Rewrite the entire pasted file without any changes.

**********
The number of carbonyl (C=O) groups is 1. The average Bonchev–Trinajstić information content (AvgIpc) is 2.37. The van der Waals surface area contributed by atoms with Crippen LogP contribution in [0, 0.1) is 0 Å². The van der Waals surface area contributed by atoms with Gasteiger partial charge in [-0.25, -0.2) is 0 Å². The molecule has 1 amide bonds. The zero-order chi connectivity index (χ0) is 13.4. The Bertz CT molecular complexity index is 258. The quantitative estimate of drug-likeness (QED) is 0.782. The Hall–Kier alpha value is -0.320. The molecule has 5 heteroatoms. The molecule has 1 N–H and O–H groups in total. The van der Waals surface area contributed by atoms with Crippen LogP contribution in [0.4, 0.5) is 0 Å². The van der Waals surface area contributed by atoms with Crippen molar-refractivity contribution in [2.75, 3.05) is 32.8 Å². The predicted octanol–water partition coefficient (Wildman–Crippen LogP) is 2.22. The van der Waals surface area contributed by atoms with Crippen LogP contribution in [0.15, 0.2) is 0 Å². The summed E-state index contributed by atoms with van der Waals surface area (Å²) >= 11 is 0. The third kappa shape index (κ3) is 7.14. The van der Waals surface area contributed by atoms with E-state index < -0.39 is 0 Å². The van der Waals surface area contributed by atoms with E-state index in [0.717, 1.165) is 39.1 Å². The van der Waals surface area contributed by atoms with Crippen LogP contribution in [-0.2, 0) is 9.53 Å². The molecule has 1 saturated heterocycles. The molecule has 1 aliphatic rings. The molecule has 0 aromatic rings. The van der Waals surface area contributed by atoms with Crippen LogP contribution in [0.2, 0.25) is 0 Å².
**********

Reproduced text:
The number of carbonyl (C=O) groups is 1. The average Bonchev–Trinajstić information content (AvgIpc) is 2.37. The van der Waals surface area contributed by atoms with Crippen LogP contribution in [0, 0.1) is 0 Å². The van der Waals surface area contributed by atoms with Gasteiger partial charge in [-0.25, -0.2) is 0 Å². The molecule has 1 amide bonds. The zero-order chi connectivity index (χ0) is 13.4. The Bertz CT molecular complexity index is 258. The quantitative estimate of drug-likeness (QED) is 0.782. The Hall–Kier alpha value is -0.320. The molecule has 5 heteroatoms. The molecule has 1 N–H and O–H groups in total. The van der Waals surface area contributed by atoms with Crippen LogP contribution in [0.4, 0.5) is 0 Å². The van der Waals surface area contributed by atoms with Crippen molar-refractivity contribution in [2.75, 3.05) is 32.8 Å². The predicted octanol–water partition coefficient (Wildman–Crippen LogP) is 2.22. The van der Waals surface area contributed by atoms with Crippen LogP contribution in [0.15, 0.2) is 0 Å². The summed E-state index contributed by atoms with van der Waals surface area (Å²) >= 11 is 0. The third kappa shape index (κ3) is 7.14. The van der Waals surface area contributed by atoms with E-state index < -0.39 is 0 Å². The van der Waals surface area contributed by atoms with E-state index in [0.717, 1.165) is 39.1 Å². The van der Waals surface area contributed by atoms with Crippen LogP contribution in [-0.2, 0) is 9.53 Å². The molecule has 1 saturated heterocycles. The molecule has 1 aliphatic rings. The molecule has 0 aromatic rings. The van der Waals surface area contributed by atoms with Crippen LogP contribution in [0.2, 0.25) is 0 Å².